(The huge issu
s are still not
D AN ANDERSON
best suited to quantitative subjects, like the
sciences and math, Richardson said. Son"le
hlll"lanities professors have found innovative
uses for the new technology as well.
Frontiers, and distractions
In fall 1999, about half of the incoming
freshmen took advantage ofa pilot offering
of ThinkPads at the IBM contract price
through UNe Student Stores. Low-interest
loans were available as needed. Pilot classes
laid the groundwork for this year's laptop
requirement: two sections of English
composition, two sections of calculus, six
chemistry labs and a first-year seminar in
English. Some of the classes used wireless
network connections, allowing professors
and students to use the Web while main-
taining flexible seating arrangements.
In focus groups near the end of the
semester, students gave generally favorable
reports, despite predictable complaints about
lugging the computers around and adapting
to new technology. True to Richardson's
expectation, comp uters proved most directly
applicable in the calculus course and the
Venable Hall houses the freshn"lan
chemistry labs. Witl"l their slate counters and
institutional-drab paint, they look almost
exactly as they did more than 30 years ago.
Even in rooms with skylights, the lighting
seems dingy on a sunny day.
But on the shelves above the sinks are
small black electronic boxes that have proved
to be a clear success in the University's
early e}..'perirnents in laptop applications.
Through these boxes, chemistry students
connect their laptops to probes that measure
variables such as pH, voltage, color and
In the window of the House Undergraduate Library, looking out on the Pit, is a little box that resembles an answering machine with two cordless phone antennas
sticking out of it. Add a network card (currently about $150) to your CC/-approved
laptop, and you can surf the 'net or e-mail home for money while lounging in the
Pit-without plugging in to anything.
Last spring, Assistant Professor Daniel Anderson had the little boxes in some of
his English classes. Anderson requires computers in his writing and literature classes,
but his Greenlaw Hall classrooms aren't wired, so he hands out network cards as
students come in the room.
"We pass out the cards, they put them in, and
have everybody on the
network;' Anderson said. His students compose papers on their laptops, then e-mail
them to classmates who can insert comments. Since the word processor can keep
track of what's original copy and where revisions have been made, students learn
about the process of revising text.
"You're on the low end of what a computer can do," Anderson said, "but they
become aware of the process of writing and editing. The students loved it. Some of
them were just thrilled with the convenience. Others also appreciated the way it
helped them think through the class."
In his Shakespeare class, students were assigned to take a raw version of
and create a user-friendlier edition with editorial notes for the reader. They
compose multimedia projects that help them begin to think about the ways printed
and electronic composition differ.
Anderson learned quickly that wireless changes things. The student who's having
a bad attention span day easily be can nabbed for working the crossword puzzle;
it's a different story when a whole group of students who appear to be writing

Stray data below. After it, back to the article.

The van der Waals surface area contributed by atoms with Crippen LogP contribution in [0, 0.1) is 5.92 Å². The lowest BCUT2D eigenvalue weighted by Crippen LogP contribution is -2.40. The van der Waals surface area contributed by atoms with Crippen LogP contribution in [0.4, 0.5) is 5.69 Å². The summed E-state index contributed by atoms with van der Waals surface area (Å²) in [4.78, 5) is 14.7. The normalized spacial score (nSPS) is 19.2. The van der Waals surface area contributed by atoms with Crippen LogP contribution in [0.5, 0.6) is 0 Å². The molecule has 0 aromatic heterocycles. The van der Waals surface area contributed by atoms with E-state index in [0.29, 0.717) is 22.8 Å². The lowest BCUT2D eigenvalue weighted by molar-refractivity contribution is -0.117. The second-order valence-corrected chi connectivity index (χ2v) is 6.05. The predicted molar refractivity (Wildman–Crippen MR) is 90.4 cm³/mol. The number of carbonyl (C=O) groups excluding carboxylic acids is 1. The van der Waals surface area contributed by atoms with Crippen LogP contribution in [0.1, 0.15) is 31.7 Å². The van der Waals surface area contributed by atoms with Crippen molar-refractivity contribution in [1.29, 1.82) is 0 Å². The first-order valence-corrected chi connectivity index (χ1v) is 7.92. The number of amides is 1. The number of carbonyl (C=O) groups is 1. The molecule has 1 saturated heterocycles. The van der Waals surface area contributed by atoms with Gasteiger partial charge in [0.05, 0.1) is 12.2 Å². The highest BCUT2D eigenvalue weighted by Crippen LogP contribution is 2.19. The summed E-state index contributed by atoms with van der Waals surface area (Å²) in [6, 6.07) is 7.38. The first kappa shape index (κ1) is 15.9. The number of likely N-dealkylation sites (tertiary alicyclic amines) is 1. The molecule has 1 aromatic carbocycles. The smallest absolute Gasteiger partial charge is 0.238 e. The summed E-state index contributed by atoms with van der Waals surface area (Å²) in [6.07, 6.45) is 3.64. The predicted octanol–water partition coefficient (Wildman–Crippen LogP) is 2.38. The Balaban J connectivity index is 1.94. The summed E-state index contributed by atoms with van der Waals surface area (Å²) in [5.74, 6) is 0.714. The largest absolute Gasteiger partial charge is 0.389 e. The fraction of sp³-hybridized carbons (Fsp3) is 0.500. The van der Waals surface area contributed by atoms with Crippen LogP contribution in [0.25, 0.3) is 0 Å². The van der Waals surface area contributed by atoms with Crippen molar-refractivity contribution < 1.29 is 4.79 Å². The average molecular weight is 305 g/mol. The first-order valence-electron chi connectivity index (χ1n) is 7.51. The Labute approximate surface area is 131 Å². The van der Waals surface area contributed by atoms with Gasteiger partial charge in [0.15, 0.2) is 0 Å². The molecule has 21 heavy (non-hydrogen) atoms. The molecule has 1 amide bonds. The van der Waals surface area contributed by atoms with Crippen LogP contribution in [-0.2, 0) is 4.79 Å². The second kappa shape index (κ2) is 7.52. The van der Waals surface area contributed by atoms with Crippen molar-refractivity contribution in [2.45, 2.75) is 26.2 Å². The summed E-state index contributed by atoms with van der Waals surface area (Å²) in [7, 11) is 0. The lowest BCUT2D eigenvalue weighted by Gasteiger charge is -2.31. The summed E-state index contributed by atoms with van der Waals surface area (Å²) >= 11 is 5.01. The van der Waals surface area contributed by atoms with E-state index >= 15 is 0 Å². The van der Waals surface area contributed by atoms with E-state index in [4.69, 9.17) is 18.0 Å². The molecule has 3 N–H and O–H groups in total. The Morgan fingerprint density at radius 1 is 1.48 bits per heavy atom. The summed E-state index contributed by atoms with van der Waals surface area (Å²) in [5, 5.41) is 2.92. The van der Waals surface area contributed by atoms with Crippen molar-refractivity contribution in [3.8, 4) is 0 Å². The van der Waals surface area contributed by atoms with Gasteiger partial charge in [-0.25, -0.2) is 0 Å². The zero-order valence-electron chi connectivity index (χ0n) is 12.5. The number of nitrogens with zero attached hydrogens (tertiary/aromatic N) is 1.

English papers wander off the path and beginning instant-messaging each other on
unrelated topics.Yesterday's inkwell is today's computer battery-if it runs low
you're out of business, and a full day of classes, research and socializing can make
battery juggling a challenge.
On top of all that are logistical problems. In rooms such as those in Greenlaw,
the desktops are too small to hold a laptop; and they're tilted-a $2,900 computer
can easily slide off onto the floor.
The wireless tether to your professors and classmates, and to the research
resources of the Internet, is the standard of the very near future. Carolina is
employing wireless in a limited number of classes this fall and is placing the hubs that
send to and receive from laptops in strategic common areas across the campus-
the hubs have a range of about 50 feet. But the Carolina Computing Initiative is being
careful not to move too fast: Transmission speed and other aspects of wireless
technology are changing so quickly that to cover the whole campus would mean
wasting a lot of money on standards that soon will be obsolete.
Jim Gogan, director of networking for Carolina's Academic Technology and
Networks, said his group has set up I I English classrooms and a couple in Davie
Hall for wireless. There are hubs covering the Pit, the Union lounges and parts of
the Davis and Undergraduate libraries.
"We're not just throwing out equipment everywhere just to say, 'We've got
wireless,'" Gogan said."We're wary of applications where a guy gets a hammer and
then goes looking for all the nails out there."
Wireless cards are not yet a requirement of the CCI, although the required
laptops will accommodate them. Once the price of the cards drops below $100,
Gogan said, they probably will be required.
Does the move to wireless render the massive computer wiring of the campus
obsolete? No. Wired computers still have a 10-fold advantage in speed, and they
always are more secure.A wired computer is dedicated, whereas by going wireless
you are sharing bandwidth. making some applications difficult or impossible.
But it's impractical to put a computer jack by every chair in the Student Union.
Wireless can go everywhere-and one day soon it will.
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